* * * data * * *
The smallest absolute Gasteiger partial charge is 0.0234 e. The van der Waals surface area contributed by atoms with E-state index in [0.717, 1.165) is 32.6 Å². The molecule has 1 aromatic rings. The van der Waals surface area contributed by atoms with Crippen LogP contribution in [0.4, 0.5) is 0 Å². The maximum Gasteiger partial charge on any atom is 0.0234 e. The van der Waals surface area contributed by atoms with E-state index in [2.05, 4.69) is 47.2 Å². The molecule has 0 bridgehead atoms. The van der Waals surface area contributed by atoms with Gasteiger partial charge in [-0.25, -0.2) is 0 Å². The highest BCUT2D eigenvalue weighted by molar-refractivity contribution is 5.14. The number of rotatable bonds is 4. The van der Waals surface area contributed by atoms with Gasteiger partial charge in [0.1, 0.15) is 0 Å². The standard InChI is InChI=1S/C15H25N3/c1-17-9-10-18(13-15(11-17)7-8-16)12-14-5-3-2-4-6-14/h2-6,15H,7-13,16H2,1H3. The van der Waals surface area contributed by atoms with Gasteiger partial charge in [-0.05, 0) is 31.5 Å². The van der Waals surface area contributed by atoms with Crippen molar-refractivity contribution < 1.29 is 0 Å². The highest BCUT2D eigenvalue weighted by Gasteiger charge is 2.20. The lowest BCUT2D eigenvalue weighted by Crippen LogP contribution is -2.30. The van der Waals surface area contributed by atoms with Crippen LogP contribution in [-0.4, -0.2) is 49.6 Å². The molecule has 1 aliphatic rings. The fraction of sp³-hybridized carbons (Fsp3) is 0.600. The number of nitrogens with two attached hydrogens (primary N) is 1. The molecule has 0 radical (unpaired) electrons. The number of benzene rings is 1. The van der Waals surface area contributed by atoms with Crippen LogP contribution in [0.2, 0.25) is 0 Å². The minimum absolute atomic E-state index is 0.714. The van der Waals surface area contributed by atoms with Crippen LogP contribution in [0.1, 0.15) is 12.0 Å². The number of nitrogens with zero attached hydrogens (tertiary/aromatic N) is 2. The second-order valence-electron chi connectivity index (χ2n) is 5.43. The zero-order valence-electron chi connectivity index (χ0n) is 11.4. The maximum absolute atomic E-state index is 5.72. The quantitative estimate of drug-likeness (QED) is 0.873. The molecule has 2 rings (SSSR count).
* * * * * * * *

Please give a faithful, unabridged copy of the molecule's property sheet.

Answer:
The smallest absolute Gasteiger partial charge is 0.0234 e. The van der Waals surface area contributed by atoms with E-state index in [0.717, 1.165) is 32.6 Å². The molecule has 1 aromatic rings. The van der Waals surface area contributed by atoms with Crippen LogP contribution in [0.4, 0.5) is 0 Å². The maximum Gasteiger partial charge on any atom is 0.0234 e. The van der Waals surface area contributed by atoms with E-state index in [2.05, 4.69) is 47.2 Å². The molecule has 0 bridgehead atoms. The van der Waals surface area contributed by atoms with Gasteiger partial charge in [-0.25, -0.2) is 0 Å². The highest BCUT2D eigenvalue weighted by molar-refractivity contribution is 5.14. The number of rotatable bonds is 4. The van der Waals surface area contributed by atoms with Gasteiger partial charge in [0.1, 0.15) is 0 Å². The standard InChI is InChI=1S/C15H25N3/c1-17-9-10-18(13-15(11-17)7-8-16)12-14-5-3-2-4-6-14/h2-6,15H,7-13,16H2,1H3. The van der Waals surface area contributed by atoms with Gasteiger partial charge in [-0.05, 0) is 31.5 Å². The van der Waals surface area contributed by atoms with Crippen molar-refractivity contribution < 1.29 is 0 Å². The highest BCUT2D eigenvalue weighted by Gasteiger charge is 2.20. The lowest BCUT2D eigenvalue weighted by Crippen LogP contribution is -2.30. The van der Waals surface area contributed by atoms with Crippen LogP contribution in [-0.4, -0.2) is 49.6 Å². The molecule has 1 aliphatic rings. The fraction of sp³-hybridized carbons (Fsp3) is 0.600. The number of nitrogens with two attached hydrogens (primary N) is 1. The molecule has 0 radical (unpaired) electrons. The number of benzene rings is 1. The van der Waals surface area contributed by atoms with Crippen LogP contribution in [0.2, 0.25) is 0 Å². The minimum absolute atomic E-state index is 0.714. The van der Waals surface area contributed by atoms with Crippen LogP contribution in [0.1, 0.15) is 12.0 Å². The number of nitrogens with zero attached hydrogens (tertiary/aromatic N) is 2. The second-order valence-electron chi connectivity index (χ2n) is 5.43. The zero-order valence-electron chi connectivity index (χ0n) is 11.4. The maximum absolute atomic E-state index is 5.72. The quantitative estimate of drug-likeness (QED) is 0.873. The molecule has 2 rings (SSSR count).